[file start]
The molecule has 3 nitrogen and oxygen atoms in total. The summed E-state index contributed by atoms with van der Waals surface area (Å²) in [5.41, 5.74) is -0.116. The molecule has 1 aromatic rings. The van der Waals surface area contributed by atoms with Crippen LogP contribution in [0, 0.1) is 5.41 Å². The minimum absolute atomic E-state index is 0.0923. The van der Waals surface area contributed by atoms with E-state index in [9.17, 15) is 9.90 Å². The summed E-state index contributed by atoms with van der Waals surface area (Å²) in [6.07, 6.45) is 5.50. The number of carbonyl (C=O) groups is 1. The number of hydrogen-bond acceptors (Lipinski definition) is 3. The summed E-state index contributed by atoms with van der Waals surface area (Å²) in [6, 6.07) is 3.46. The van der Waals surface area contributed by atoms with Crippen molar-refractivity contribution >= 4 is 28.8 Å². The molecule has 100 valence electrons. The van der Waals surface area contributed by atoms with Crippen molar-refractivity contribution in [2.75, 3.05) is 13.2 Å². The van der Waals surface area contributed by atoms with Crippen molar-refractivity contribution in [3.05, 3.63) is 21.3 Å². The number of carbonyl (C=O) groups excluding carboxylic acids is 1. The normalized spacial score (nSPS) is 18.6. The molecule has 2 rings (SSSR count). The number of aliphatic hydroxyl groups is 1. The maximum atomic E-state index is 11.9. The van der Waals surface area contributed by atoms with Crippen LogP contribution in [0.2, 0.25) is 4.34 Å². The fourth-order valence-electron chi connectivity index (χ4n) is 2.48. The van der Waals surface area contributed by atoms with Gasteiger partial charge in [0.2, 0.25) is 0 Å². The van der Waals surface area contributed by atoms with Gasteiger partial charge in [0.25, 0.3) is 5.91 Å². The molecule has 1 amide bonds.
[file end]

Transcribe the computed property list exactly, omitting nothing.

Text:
The molecule has 3 nitrogen and oxygen atoms in total. The summed E-state index contributed by atoms with van der Waals surface area (Å²) in [5.41, 5.74) is -0.116. The molecule has 1 aromatic rings. The van der Waals surface area contributed by atoms with Crippen LogP contribution in [0, 0.1) is 5.41 Å². The minimum absolute atomic E-state index is 0.0923. The van der Waals surface area contributed by atoms with E-state index in [9.17, 15) is 9.90 Å². The summed E-state index contributed by atoms with van der Waals surface area (Å²) in [6.07, 6.45) is 5.50. The number of carbonyl (C=O) groups is 1. The number of hydrogen-bond acceptors (Lipinski definition) is 3. The summed E-state index contributed by atoms with van der Waals surface area (Å²) in [6, 6.07) is 3.46. The van der Waals surface area contributed by atoms with Crippen molar-refractivity contribution >= 4 is 28.8 Å². The molecule has 100 valence electrons. The van der Waals surface area contributed by atoms with Crippen molar-refractivity contribution in [2.75, 3.05) is 13.2 Å². The van der Waals surface area contributed by atoms with Crippen molar-refractivity contribution in [3.05, 3.63) is 21.3 Å². The number of carbonyl (C=O) groups excluding carboxylic acids is 1. The normalized spacial score (nSPS) is 18.6. The molecule has 2 rings (SSSR count). The number of aliphatic hydroxyl groups is 1. The maximum atomic E-state index is 11.9. The van der Waals surface area contributed by atoms with Crippen LogP contribution in [0.2, 0.25) is 4.34 Å². The fourth-order valence-electron chi connectivity index (χ4n) is 2.48. The van der Waals surface area contributed by atoms with Gasteiger partial charge in [0.2, 0.25) is 0 Å². The van der Waals surface area contributed by atoms with Gasteiger partial charge in [0.25, 0.3) is 5.91 Å². The molecule has 1 amide bonds.